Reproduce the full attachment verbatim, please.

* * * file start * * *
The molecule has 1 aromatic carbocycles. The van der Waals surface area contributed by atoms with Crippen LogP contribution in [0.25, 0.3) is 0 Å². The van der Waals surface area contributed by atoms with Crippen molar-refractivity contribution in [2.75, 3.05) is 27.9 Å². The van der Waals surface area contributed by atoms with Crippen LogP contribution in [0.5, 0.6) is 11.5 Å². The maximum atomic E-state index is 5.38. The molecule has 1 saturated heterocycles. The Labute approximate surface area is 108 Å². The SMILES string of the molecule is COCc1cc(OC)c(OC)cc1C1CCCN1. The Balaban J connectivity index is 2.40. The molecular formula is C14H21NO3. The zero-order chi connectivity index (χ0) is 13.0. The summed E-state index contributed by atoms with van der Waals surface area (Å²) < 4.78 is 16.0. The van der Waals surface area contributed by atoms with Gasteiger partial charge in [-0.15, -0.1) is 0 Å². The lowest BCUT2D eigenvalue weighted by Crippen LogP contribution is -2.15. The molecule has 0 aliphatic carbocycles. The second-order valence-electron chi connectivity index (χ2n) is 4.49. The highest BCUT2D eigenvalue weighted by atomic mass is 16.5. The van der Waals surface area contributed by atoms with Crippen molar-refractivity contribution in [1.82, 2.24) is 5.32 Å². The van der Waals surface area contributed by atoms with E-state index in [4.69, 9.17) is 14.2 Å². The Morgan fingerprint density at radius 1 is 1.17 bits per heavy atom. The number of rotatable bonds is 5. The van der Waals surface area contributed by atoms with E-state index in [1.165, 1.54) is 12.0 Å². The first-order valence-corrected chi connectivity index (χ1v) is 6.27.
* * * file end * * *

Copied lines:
The molecule has 1 aromatic carbocycles. The van der Waals surface area contributed by atoms with Crippen LogP contribution in [0.25, 0.3) is 0 Å². The van der Waals surface area contributed by atoms with Crippen molar-refractivity contribution in [2.75, 3.05) is 27.9 Å². The van der Waals surface area contributed by atoms with Crippen LogP contribution in [0.5, 0.6) is 11.5 Å². The maximum atomic E-state index is 5.38. The molecule has 1 saturated heterocycles. The Labute approximate surface area is 108 Å². The SMILES string of the molecule is COCc1cc(OC)c(OC)cc1C1CCCN1. The Balaban J connectivity index is 2.40. The molecular formula is C14H21NO3. The zero-order chi connectivity index (χ0) is 13.0. The summed E-state index contributed by atoms with van der Waals surface area (Å²) < 4.78 is 16.0. The van der Waals surface area contributed by atoms with Gasteiger partial charge in [-0.15, -0.1) is 0 Å². The lowest BCUT2D eigenvalue weighted by Crippen LogP contribution is -2.15. The molecule has 0 aliphatic carbocycles. The second-order valence-electron chi connectivity index (χ2n) is 4.49. The highest BCUT2D eigenvalue weighted by atomic mass is 16.5. The van der Waals surface area contributed by atoms with Crippen molar-refractivity contribution in [1.82, 2.24) is 5.32 Å². The van der Waals surface area contributed by atoms with E-state index in [4.69, 9.17) is 14.2 Å². The Morgan fingerprint density at radius 1 is 1.17 bits per heavy atom. The number of rotatable bonds is 5. The van der Waals surface area contributed by atoms with E-state index in [1.165, 1.54) is 12.0 Å². The first-order valence-corrected chi connectivity index (χ1v) is 6.27.